California serves as a governing state in SBAC, a multistate‒led group that has been working collaboratively to develop a student assessment system aligned with the CCSS.

The SBAC was designed to meet federal- and state-level accountability requirements and provide teachers and parents with timely and accurate information to measure and track individual student growth.

Among the 12 recommendations is the suspension of particular STAR Program assessments for the coming school year unless the exams are specifically mandated by the federal Elementary and Secondary Education Act (ESEA) or used for the Early Assessment Program (EAP). This would suspend STAR testing of second graders and end-of-course exams at the high-school level.

Torlakson also recommends that the state provide formative diagnostic tools developed by SBAC to all schools, which would provide teachers and schools with the option of receiving continuing informal feedback on the progress of students throughout the school year.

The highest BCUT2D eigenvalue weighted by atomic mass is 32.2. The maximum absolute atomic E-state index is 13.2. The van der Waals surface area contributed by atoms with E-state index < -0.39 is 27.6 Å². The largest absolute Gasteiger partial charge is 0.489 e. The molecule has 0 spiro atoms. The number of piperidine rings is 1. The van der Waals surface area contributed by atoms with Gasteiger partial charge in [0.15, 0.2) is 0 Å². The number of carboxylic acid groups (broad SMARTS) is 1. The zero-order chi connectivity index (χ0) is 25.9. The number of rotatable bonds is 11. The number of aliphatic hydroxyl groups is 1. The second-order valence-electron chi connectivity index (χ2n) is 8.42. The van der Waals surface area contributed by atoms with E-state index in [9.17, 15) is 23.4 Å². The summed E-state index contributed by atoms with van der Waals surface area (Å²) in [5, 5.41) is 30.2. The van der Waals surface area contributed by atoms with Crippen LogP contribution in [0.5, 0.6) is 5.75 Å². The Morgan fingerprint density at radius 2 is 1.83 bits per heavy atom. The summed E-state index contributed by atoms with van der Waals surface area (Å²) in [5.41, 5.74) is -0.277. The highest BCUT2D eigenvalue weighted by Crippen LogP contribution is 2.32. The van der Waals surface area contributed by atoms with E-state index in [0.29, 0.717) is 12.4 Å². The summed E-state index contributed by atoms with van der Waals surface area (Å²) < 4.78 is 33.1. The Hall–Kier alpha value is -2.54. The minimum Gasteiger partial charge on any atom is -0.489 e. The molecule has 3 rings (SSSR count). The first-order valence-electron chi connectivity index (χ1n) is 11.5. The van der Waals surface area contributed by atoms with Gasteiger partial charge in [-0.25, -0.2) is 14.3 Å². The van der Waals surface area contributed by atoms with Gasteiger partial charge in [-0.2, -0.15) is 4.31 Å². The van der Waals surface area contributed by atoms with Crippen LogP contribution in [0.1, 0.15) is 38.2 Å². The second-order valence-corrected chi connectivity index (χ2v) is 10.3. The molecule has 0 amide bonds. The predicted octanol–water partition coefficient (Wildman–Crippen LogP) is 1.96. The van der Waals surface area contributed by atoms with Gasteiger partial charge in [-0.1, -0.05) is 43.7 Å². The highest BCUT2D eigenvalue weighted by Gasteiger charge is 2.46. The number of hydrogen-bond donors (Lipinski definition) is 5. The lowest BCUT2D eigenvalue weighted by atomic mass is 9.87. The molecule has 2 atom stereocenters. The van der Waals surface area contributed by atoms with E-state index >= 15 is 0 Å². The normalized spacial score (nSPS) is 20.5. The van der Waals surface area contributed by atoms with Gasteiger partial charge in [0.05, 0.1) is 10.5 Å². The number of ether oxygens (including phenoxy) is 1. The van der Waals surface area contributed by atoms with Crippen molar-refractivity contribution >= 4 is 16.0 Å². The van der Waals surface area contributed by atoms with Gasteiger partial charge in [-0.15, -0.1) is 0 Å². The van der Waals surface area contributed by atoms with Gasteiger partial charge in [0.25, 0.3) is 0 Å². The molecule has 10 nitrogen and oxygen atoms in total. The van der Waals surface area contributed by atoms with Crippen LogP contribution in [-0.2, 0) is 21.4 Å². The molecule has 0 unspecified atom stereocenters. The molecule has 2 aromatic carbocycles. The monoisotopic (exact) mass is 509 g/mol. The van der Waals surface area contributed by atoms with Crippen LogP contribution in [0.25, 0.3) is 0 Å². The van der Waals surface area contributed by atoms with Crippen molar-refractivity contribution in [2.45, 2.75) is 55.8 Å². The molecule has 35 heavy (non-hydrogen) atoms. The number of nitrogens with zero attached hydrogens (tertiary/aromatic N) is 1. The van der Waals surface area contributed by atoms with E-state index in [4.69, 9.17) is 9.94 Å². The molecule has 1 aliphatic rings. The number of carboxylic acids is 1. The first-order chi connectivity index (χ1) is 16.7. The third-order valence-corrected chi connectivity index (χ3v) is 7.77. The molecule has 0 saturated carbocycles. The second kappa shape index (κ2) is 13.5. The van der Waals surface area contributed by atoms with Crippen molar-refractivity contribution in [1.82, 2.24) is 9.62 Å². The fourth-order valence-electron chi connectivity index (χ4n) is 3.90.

As required by AB 250, Torlakson’s recommendations reflect an assessment system that would meet the requirements of the current ESEA. But the report also puts forth several different approaches of assessment and urges policymakers to question the current regimen of testing all students, every year, in English‒language arts and mathematics.

Through work group meetings, focus groups, regional public meetings, a statewide survey, and an e-mail account specifically for public comments, thousands of stakeholders provided input to the California Department of Education regarding the state’s transition to a new assessment system.

“I extend my gratitude to the many teachers, school administrators, parents, students, business leaders, and higher education faculty for their expertise and experience that contributed to the formation of these recommendations, Torlakson said.

Recommendations for Transitioning California to a Future Assessment System can be found on the Statewide Pupil Assessment System Web page. More information on California’s efforts to implement the Common Core State Standards can be found on the California Department of Education’s Common Core State Standards Web page.